Jun 182018
 

If there is a Keystone Cops equivalent of a k-12 data breach, a recent incident involving Chicago Public Schools may be a strong contender.

Last week, this site noted a breach that seemed puzzling in its description. Since that time, some informed parents have reached out to me to provide me with more details about the incident.

It all started when Chicago Public Schools (CPS) sent a letter to parents of students who were eligible to select other schools for the 2018-2019 school year. The letter was intended to instruct the parents how to review the schools that their child was eligible for and how to indicate their choice.

Based on what was provided to DataBreaches.net by Cassie Creswell, co-director of Raise Your Hand Action, a Chicago-based public education advocacy group, it appears that instead of the letter having an attachment, the letter (only) contained a link to a file on Blackboard. That file contained 3,700 students’ and parents’ information. So every recipient who clicked on the link in the email would have seen – and could have downloaded – a file with thousands of students and parents’ information.

Why that file should be up on Blackboard with absolutely no login required was not explained by CPS in their breach notification letter.

According to Cressell, the fields were in the following format:

First_Name Last_Name HomePhone WorkPhone MobilePhone SMSPhone EmailAddress   ReferenceCode  Building

The names are the student’s name,  the phone numbers and email are for the parent, and the reference code is the child’s CPS student ID number, Creswell explained.  The field labeled “Building” contained a list of one or more  types of selective schools: AC, Regional Gifted Centers, Classical.

Frustratingly, it appeared that although CPS fairly quickly realized that they had had a data breach, they didn’t quite understand the nature of the breach. Initially, as their notification letter suggested, they seemed to believe that parents had actually received an attached file with 3,700 students’ information. Hence, they asked parents to basically “do the right thing” and delete the attachment without looking at it.

But there was no attachment, and it took CPS more than 4 hours to figure out that instead of asking parents to delete a nonexistent attachment, they needed to remove the unsecured file from Blackboard or otherwise lock it down.

So while CPS may have believed that they had responded appropriately to the breach by asking parents to delete an attached file, in actuality, the file remained where it had always been – up on Blackboard.  And any parents who hadn’t already accessed that file when they first got an email from CPS might have become curious and taken a look at the file in the more than 5 hours it allegedly took CPS to actually secure the file.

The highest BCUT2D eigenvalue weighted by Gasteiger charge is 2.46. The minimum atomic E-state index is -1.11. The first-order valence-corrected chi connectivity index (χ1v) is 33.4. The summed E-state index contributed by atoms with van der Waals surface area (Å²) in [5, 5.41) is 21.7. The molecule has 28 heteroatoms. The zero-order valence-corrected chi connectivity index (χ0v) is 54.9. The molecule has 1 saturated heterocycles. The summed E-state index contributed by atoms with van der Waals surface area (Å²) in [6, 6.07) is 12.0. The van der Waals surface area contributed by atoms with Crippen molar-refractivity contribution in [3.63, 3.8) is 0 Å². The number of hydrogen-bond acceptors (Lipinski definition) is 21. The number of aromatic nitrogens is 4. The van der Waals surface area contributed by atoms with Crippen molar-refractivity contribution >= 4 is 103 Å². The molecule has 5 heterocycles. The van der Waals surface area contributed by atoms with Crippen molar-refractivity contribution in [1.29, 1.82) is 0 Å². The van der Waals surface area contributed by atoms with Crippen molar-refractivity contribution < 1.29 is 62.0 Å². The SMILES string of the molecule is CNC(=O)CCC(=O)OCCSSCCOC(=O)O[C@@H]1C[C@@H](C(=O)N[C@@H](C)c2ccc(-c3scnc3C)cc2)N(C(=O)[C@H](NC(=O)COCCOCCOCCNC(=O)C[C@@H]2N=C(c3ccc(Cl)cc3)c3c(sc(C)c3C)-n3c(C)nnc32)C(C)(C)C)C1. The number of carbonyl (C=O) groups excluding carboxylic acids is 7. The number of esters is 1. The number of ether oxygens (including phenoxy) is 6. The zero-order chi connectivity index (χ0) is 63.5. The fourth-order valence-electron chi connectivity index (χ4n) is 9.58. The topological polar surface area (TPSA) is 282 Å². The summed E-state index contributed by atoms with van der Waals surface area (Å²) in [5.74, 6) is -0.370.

To make matters even worse, there’s some indication that this was not the first time CPS had made this exact type of error. DataBreaches.net was provided with a text copy of an email sent by CPS on March 10, 2017 that contacted parents about selective enrollment, and that supposedly contained an attachment, but actually contained a link to a live file on Blackboard:

*File attachments:*
SEHS Confirmation Reminder.csv
<https://connectdocs.blackboard.com/<redacted by DataBreaches.net>

This certainly appears to be the same scenario as the recent breach, and DataBreaches.net has reached out to CPS to ask them to confirm or deny whether this was the same kind of breach.

In a statement to DataBreaches.net, Creswell summarized parental frustration and fears:

We are deeply concerned about yet another improper sharing incident of student data in Chicago Public Schools. The district’s response to being notified of the breach was especially concerning because (1) it was clear that they initially didn’t understand how the data had been shared (on the web vs as an email attachment), and it took hours for them to disable the web site. And (2) this is at least the second time that they’ve made this exact mistake.

CPS has a $950K contract with Blackboard Connect, but it seems that they haven’t received either the training or the support needed to properly use this product, one which interfaces with their own Student Information System.

This is just an error that’s come to light publicly; what else is happening that the parents and the public don’t even see?

As noted above, DataBreaches.net reached out to CPS to ask them to confirm or deny that this was the second time that parents had been given a link to a file on Blackboard instead of being provided an attached form to complete. DataBreaches.net also posed two additional questions to Tony Howard, Executive Director, CPS Office of Access and Enrollment:

In terms of the current/most recent incident: Who determined that a file should be uploaded to Blackboard and made available without any login required? Was that an executive decision or did some hapless employee just screw up or….?

and

Is someone going to reconfigure connect.blackboard to require at least a password to access files on it? I’m concerned that someone could have uploaded a spreadsheet with hundreds of thousands of student names, IDs, and medical or SpEd information or other sensitive info.

No response was immediately received, but that is not surprising on a weekend and holiday. This post will be updated if a reply is received.

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